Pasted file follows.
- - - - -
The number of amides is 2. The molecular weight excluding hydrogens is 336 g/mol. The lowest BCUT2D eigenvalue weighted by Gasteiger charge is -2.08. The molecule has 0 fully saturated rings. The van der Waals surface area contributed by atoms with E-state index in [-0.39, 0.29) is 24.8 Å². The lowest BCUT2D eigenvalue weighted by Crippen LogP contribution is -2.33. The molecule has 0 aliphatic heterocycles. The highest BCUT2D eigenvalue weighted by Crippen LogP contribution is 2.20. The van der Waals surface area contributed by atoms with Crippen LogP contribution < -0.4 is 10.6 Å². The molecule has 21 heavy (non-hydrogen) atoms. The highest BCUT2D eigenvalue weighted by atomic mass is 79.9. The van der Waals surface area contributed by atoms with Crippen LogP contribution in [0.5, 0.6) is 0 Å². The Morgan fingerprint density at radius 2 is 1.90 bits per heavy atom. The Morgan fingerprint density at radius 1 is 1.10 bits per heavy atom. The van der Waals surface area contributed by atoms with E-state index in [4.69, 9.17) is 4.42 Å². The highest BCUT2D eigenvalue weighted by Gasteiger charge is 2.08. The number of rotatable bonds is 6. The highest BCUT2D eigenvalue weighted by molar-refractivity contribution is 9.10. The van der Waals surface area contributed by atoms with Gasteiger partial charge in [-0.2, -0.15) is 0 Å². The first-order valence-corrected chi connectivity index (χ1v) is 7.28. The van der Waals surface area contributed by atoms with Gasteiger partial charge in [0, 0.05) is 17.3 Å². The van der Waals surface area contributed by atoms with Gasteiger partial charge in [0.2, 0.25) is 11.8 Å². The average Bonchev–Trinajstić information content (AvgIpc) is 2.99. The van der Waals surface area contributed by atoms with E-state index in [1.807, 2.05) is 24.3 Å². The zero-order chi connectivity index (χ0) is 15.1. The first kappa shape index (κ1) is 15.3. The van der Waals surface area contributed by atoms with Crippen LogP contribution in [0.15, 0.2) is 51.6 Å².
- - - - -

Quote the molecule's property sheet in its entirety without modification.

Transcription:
The number of amides is 2. The molecular weight excluding hydrogens is 336 g/mol. The lowest BCUT2D eigenvalue weighted by Gasteiger charge is -2.08. The molecule has 0 fully saturated rings. The van der Waals surface area contributed by atoms with E-state index in [-0.39, 0.29) is 24.8 Å². The lowest BCUT2D eigenvalue weighted by Crippen LogP contribution is -2.33. The molecule has 0 aliphatic heterocycles. The highest BCUT2D eigenvalue weighted by Crippen LogP contribution is 2.20. The van der Waals surface area contributed by atoms with Crippen LogP contribution < -0.4 is 10.6 Å². The molecule has 21 heavy (non-hydrogen) atoms. The highest BCUT2D eigenvalue weighted by atomic mass is 79.9. The van der Waals surface area contributed by atoms with Crippen LogP contribution in [0.5, 0.6) is 0 Å². The Morgan fingerprint density at radius 2 is 1.90 bits per heavy atom. The Morgan fingerprint density at radius 1 is 1.10 bits per heavy atom. The van der Waals surface area contributed by atoms with E-state index in [4.69, 9.17) is 4.42 Å². The highest BCUT2D eigenvalue weighted by Gasteiger charge is 2.08. The number of rotatable bonds is 6. The highest BCUT2D eigenvalue weighted by molar-refractivity contribution is 9.10. The van der Waals surface area contributed by atoms with Gasteiger partial charge in [-0.2, -0.15) is 0 Å². The first-order valence-corrected chi connectivity index (χ1v) is 7.28. The van der Waals surface area contributed by atoms with Gasteiger partial charge in [0, 0.05) is 17.3 Å². The van der Waals surface area contributed by atoms with Gasteiger partial charge in [0.2, 0.25) is 11.8 Å². The average Bonchev–Trinajstić information content (AvgIpc) is 2.99. The van der Waals surface area contributed by atoms with E-state index in [1.807, 2.05) is 24.3 Å². The zero-order chi connectivity index (χ0) is 15.1. The first kappa shape index (κ1) is 15.3. The van der Waals surface area contributed by atoms with Crippen LogP contribution in [0.15, 0.2) is 51.6 Å².